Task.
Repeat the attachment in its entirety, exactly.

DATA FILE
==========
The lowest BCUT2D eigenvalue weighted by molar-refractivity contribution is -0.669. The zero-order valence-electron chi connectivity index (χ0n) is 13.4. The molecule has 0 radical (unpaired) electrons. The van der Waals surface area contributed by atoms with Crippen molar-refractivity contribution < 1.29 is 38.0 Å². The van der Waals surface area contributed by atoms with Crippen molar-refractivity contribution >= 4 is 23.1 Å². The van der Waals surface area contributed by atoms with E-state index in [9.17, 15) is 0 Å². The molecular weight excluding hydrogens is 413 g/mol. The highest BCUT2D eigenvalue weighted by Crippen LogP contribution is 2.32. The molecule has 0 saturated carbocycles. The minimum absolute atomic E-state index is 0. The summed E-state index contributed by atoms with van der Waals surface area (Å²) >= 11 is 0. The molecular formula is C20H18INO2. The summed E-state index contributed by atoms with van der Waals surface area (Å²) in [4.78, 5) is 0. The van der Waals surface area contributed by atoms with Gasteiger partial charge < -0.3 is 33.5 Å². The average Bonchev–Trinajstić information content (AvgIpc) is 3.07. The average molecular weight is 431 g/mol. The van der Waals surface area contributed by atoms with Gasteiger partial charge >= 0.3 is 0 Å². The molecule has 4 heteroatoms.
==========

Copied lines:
The lowest BCUT2D eigenvalue weighted by molar-refractivity contribution is -0.669. The zero-order valence-electron chi connectivity index (χ0n) is 13.4. The molecule has 0 radical (unpaired) electrons. The van der Waals surface area contributed by atoms with Crippen molar-refractivity contribution < 1.29 is 38.0 Å². The van der Waals surface area contributed by atoms with Crippen molar-refractivity contribution >= 4 is 23.1 Å². The van der Waals surface area contributed by atoms with E-state index in [9.17, 15) is 0 Å². The molecular weight excluding hydrogens is 413 g/mol. The highest BCUT2D eigenvalue weighted by Crippen LogP contribution is 2.32. The molecule has 0 saturated carbocycles. The minimum absolute atomic E-state index is 0. The summed E-state index contributed by atoms with van der Waals surface area (Å²) >= 11 is 0. The molecular formula is C20H18INO2. The summed E-state index contributed by atoms with van der Waals surface area (Å²) in [4.78, 5) is 0. The van der Waals surface area contributed by atoms with Gasteiger partial charge < -0.3 is 33.5 Å². The average Bonchev–Trinajstić information content (AvgIpc) is 3.07. The average molecular weight is 431 g/mol. The van der Waals surface area contributed by atoms with Gasteiger partial charge >= 0.3 is 0 Å². The molecule has 4 heteroatoms.